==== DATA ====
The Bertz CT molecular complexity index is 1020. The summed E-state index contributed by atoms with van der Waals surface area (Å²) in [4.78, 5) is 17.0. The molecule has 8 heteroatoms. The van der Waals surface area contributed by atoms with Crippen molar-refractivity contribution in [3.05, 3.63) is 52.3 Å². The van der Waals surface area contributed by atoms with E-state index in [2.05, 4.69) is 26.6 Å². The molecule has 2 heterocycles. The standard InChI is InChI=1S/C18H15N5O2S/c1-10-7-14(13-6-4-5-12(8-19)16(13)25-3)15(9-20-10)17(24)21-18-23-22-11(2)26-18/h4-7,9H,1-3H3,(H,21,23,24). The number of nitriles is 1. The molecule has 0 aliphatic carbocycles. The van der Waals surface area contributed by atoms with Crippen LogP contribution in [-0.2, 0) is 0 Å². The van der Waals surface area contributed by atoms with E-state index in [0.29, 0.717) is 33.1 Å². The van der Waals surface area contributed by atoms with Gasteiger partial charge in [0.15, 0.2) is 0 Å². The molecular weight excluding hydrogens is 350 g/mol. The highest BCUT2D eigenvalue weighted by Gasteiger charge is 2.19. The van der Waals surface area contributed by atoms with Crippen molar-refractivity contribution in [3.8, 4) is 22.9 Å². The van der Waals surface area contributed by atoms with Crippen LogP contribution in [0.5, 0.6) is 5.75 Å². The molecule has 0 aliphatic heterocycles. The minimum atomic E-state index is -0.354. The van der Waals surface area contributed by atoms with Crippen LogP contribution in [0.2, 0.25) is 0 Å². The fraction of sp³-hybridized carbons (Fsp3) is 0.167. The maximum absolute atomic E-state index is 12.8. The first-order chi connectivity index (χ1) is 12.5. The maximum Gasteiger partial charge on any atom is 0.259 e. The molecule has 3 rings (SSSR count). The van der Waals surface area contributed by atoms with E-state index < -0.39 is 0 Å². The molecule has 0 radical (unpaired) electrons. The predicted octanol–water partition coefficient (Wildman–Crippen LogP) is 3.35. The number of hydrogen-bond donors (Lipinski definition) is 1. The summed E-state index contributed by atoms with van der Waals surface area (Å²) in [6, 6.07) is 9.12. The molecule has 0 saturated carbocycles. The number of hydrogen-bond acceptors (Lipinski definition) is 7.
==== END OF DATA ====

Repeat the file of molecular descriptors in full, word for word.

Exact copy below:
The Bertz CT molecular complexity index is 1020. The summed E-state index contributed by atoms with van der Waals surface area (Å²) in [4.78, 5) is 17.0. The molecule has 8 heteroatoms. The van der Waals surface area contributed by atoms with Crippen molar-refractivity contribution in [3.05, 3.63) is 52.3 Å². The van der Waals surface area contributed by atoms with E-state index in [2.05, 4.69) is 26.6 Å². The molecule has 2 heterocycles. The standard InChI is InChI=1S/C18H15N5O2S/c1-10-7-14(13-6-4-5-12(8-19)16(13)25-3)15(9-20-10)17(24)21-18-23-22-11(2)26-18/h4-7,9H,1-3H3,(H,21,23,24). The number of nitriles is 1. The molecule has 0 aliphatic carbocycles. The van der Waals surface area contributed by atoms with Crippen LogP contribution in [-0.2, 0) is 0 Å². The van der Waals surface area contributed by atoms with E-state index in [0.29, 0.717) is 33.1 Å². The van der Waals surface area contributed by atoms with Gasteiger partial charge in [0.15, 0.2) is 0 Å². The molecular weight excluding hydrogens is 350 g/mol. The highest BCUT2D eigenvalue weighted by Gasteiger charge is 2.19. The van der Waals surface area contributed by atoms with Crippen molar-refractivity contribution in [3.8, 4) is 22.9 Å². The van der Waals surface area contributed by atoms with Crippen LogP contribution in [0.5, 0.6) is 5.75 Å². The molecule has 0 aliphatic heterocycles. The minimum atomic E-state index is -0.354. The van der Waals surface area contributed by atoms with Crippen LogP contribution in [0.2, 0.25) is 0 Å². The fraction of sp³-hybridized carbons (Fsp3) is 0.167. The maximum absolute atomic E-state index is 12.8. The first-order chi connectivity index (χ1) is 12.5. The maximum Gasteiger partial charge on any atom is 0.259 e. The molecule has 3 rings (SSSR count). The van der Waals surface area contributed by atoms with E-state index < -0.39 is 0 Å². The molecule has 0 radical (unpaired) electrons. The predicted octanol–water partition coefficient (Wildman–Crippen LogP) is 3.35. The number of hydrogen-bond donors (Lipinski definition) is 1. The summed E-state index contributed by atoms with van der Waals surface area (Å²) in [6, 6.07) is 9.12. The molecule has 0 saturated carbocycles. The number of hydrogen-bond acceptors (Lipinski definition) is 7.